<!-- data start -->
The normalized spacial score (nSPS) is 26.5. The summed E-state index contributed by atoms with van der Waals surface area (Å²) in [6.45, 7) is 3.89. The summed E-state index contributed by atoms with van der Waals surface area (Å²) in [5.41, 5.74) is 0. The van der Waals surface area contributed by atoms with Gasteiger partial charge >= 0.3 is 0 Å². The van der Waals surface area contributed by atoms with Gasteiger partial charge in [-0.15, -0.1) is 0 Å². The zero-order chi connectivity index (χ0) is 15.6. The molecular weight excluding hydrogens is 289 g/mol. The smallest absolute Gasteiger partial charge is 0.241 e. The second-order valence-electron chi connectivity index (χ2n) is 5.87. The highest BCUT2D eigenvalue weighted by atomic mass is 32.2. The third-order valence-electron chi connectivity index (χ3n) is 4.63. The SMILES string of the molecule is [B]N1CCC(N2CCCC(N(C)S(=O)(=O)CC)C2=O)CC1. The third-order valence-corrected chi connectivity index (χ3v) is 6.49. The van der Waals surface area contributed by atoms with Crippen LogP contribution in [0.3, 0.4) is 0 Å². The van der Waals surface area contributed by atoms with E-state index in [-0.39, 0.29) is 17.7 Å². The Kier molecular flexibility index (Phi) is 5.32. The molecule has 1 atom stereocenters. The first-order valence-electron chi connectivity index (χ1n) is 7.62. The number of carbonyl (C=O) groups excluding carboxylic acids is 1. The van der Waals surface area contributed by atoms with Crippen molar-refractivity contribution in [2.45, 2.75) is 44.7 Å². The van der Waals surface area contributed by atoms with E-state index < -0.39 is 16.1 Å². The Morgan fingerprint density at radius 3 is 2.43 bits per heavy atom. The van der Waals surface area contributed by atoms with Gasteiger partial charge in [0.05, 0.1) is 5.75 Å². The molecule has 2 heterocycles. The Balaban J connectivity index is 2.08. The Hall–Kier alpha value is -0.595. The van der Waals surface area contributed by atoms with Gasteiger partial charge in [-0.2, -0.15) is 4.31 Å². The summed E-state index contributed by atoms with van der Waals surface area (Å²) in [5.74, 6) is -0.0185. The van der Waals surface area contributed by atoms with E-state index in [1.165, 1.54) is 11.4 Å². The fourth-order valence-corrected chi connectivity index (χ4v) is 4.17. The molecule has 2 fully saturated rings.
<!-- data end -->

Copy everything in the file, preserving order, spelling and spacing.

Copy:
The normalized spacial score (nSPS) is 26.5. The summed E-state index contributed by atoms with van der Waals surface area (Å²) in [6.45, 7) is 3.89. The summed E-state index contributed by atoms with van der Waals surface area (Å²) in [5.41, 5.74) is 0. The van der Waals surface area contributed by atoms with Gasteiger partial charge >= 0.3 is 0 Å². The van der Waals surface area contributed by atoms with Gasteiger partial charge in [-0.15, -0.1) is 0 Å². The zero-order chi connectivity index (χ0) is 15.6. The molecular weight excluding hydrogens is 289 g/mol. The smallest absolute Gasteiger partial charge is 0.241 e. The second-order valence-electron chi connectivity index (χ2n) is 5.87. The highest BCUT2D eigenvalue weighted by atomic mass is 32.2. The third-order valence-electron chi connectivity index (χ3n) is 4.63. The SMILES string of the molecule is [B]N1CCC(N2CCCC(N(C)S(=O)(=O)CC)C2=O)CC1. The third-order valence-corrected chi connectivity index (χ3v) is 6.49. The van der Waals surface area contributed by atoms with Crippen LogP contribution in [0.3, 0.4) is 0 Å². The van der Waals surface area contributed by atoms with E-state index in [-0.39, 0.29) is 17.7 Å². The Kier molecular flexibility index (Phi) is 5.32. The molecule has 1 atom stereocenters. The first-order valence-electron chi connectivity index (χ1n) is 7.62. The number of carbonyl (C=O) groups excluding carboxylic acids is 1. The van der Waals surface area contributed by atoms with Crippen molar-refractivity contribution in [2.45, 2.75) is 44.7 Å². The van der Waals surface area contributed by atoms with E-state index < -0.39 is 16.1 Å². The Morgan fingerprint density at radius 3 is 2.43 bits per heavy atom. The van der Waals surface area contributed by atoms with Gasteiger partial charge in [0.05, 0.1) is 5.75 Å². The molecule has 2 heterocycles. The Balaban J connectivity index is 2.08. The Hall–Kier alpha value is -0.595. The van der Waals surface area contributed by atoms with Gasteiger partial charge in [-0.2, -0.15) is 4.31 Å². The summed E-state index contributed by atoms with van der Waals surface area (Å²) in [5.74, 6) is -0.0185. The van der Waals surface area contributed by atoms with E-state index in [1.165, 1.54) is 11.4 Å². The fourth-order valence-corrected chi connectivity index (χ4v) is 4.17. The molecule has 2 fully saturated rings.